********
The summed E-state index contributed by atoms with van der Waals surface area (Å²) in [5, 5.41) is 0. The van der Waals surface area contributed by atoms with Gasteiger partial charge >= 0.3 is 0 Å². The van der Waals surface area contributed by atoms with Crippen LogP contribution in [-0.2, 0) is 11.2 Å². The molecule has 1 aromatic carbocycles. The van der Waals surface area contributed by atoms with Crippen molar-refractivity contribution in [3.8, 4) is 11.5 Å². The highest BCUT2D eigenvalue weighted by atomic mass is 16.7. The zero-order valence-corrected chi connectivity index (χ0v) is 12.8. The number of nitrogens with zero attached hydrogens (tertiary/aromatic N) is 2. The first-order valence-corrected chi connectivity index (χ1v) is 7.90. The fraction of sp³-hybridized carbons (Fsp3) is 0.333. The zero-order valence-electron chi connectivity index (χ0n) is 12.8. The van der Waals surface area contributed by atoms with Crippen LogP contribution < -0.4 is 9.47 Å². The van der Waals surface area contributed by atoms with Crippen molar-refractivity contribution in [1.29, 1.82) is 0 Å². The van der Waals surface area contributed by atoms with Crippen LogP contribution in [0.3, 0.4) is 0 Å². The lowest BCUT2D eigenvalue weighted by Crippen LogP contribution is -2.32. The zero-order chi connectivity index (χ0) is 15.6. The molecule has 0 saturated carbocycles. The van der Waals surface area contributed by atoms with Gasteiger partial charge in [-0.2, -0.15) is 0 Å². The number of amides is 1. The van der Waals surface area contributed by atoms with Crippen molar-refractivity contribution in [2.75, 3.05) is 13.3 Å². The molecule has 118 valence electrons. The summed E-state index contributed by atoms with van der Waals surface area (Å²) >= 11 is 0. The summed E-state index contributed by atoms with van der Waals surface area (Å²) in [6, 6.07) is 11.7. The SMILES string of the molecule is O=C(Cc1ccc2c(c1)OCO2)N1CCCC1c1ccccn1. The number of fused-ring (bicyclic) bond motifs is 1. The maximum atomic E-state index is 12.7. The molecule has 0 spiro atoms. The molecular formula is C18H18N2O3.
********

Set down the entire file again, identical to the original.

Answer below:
The summed E-state index contributed by atoms with van der Waals surface area (Å²) in [5, 5.41) is 0. The van der Waals surface area contributed by atoms with Gasteiger partial charge >= 0.3 is 0 Å². The van der Waals surface area contributed by atoms with Crippen LogP contribution in [-0.2, 0) is 11.2 Å². The molecule has 1 aromatic carbocycles. The van der Waals surface area contributed by atoms with Crippen molar-refractivity contribution in [3.8, 4) is 11.5 Å². The highest BCUT2D eigenvalue weighted by atomic mass is 16.7. The zero-order valence-corrected chi connectivity index (χ0v) is 12.8. The number of nitrogens with zero attached hydrogens (tertiary/aromatic N) is 2. The first-order valence-corrected chi connectivity index (χ1v) is 7.90. The fraction of sp³-hybridized carbons (Fsp3) is 0.333. The zero-order valence-electron chi connectivity index (χ0n) is 12.8. The van der Waals surface area contributed by atoms with Crippen LogP contribution < -0.4 is 9.47 Å². The van der Waals surface area contributed by atoms with Crippen molar-refractivity contribution in [1.29, 1.82) is 0 Å². The van der Waals surface area contributed by atoms with Crippen LogP contribution in [0.3, 0.4) is 0 Å². The lowest BCUT2D eigenvalue weighted by Crippen LogP contribution is -2.32. The zero-order chi connectivity index (χ0) is 15.6. The molecule has 0 saturated carbocycles. The van der Waals surface area contributed by atoms with Gasteiger partial charge in [-0.2, -0.15) is 0 Å². The number of amides is 1. The van der Waals surface area contributed by atoms with Crippen molar-refractivity contribution in [2.75, 3.05) is 13.3 Å². The molecule has 118 valence electrons. The summed E-state index contributed by atoms with van der Waals surface area (Å²) >= 11 is 0. The summed E-state index contributed by atoms with van der Waals surface area (Å²) in [6, 6.07) is 11.7. The SMILES string of the molecule is O=C(Cc1ccc2c(c1)OCO2)N1CCCC1c1ccccn1. The number of fused-ring (bicyclic) bond motifs is 1. The maximum atomic E-state index is 12.7. The molecule has 0 spiro atoms. The molecular formula is C18H18N2O3.